DENVER (CN) - Shareholders of the now-defunct oil company Solv-Ex were unable to revive their lawsuit accusing Martin Zweig and his entities of short-selling Solv-Ex stock using Merrill Lynch prime brokerage accounts.
Merrill Lynch had loaned $4 million to Solv-Ex CEO and principal shareholder, John Rendall, in March 1997 and used his shares as collateral. About a month later, Merrill Lynch demanded repayment in full and started selling Rendall's shares on the open market when he could not pay. The share price of Solv-Ex stock plummeted from $13 on April 1 to slightly under $4 on June 30, forcing Solv-Ex into bankruptcy.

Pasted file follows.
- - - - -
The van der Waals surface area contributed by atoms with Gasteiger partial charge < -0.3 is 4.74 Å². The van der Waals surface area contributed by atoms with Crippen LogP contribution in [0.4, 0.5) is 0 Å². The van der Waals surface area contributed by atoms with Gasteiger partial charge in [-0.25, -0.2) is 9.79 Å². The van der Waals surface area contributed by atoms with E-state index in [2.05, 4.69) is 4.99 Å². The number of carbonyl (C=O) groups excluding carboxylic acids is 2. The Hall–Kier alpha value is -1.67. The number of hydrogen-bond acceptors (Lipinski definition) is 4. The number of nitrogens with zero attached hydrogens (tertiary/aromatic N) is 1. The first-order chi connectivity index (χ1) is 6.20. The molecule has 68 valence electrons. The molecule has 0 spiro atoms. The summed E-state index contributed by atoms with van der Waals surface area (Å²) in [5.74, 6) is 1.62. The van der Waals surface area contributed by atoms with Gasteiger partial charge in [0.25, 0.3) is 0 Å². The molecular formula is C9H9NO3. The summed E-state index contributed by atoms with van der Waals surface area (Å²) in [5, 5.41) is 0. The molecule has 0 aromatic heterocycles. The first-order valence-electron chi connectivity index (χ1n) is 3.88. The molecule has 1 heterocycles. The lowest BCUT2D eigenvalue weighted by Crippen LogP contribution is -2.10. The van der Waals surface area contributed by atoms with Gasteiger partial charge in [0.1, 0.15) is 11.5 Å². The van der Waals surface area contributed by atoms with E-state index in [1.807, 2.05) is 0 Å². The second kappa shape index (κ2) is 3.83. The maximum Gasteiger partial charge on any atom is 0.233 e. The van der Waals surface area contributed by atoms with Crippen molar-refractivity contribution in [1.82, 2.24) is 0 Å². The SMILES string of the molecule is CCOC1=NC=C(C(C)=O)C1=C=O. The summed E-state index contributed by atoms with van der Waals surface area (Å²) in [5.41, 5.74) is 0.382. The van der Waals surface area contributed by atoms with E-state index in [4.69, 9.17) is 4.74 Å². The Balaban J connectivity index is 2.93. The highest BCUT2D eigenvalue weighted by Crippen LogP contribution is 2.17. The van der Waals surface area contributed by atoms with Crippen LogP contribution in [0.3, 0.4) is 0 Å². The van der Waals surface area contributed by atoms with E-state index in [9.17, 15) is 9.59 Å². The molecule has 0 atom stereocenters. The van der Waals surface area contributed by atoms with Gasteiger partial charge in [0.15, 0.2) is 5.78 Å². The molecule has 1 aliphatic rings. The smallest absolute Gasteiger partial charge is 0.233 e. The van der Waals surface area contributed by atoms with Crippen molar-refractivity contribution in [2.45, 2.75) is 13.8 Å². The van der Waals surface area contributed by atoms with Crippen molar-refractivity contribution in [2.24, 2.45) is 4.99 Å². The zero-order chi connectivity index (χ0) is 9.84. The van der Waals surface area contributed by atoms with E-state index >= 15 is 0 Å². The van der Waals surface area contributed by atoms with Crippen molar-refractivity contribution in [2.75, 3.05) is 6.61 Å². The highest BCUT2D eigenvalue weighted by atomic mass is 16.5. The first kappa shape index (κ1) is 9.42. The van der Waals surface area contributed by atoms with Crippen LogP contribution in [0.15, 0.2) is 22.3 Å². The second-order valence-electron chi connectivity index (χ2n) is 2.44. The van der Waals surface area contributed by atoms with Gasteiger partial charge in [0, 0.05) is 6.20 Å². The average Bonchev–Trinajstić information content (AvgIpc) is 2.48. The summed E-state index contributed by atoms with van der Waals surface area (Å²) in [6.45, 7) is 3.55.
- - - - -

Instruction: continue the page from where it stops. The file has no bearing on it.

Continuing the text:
Approximately 120 shareholders sued Zweig, his entities and Merrill Lynch for their alleged role in the company's demise. The complaint also blames "a wave of bad publicity, federal criminal investigations and lawsuits" for Solv-Ex's problems, the ruling states.
The federal appeals court concluded that the Securities Litigation Uniform Standards Act barred their claims, regardless of any contemplated amendments. "Plaintiffs could not have saved their complaint by withdrawing a few of the counts," Judge Briscoe wrote.
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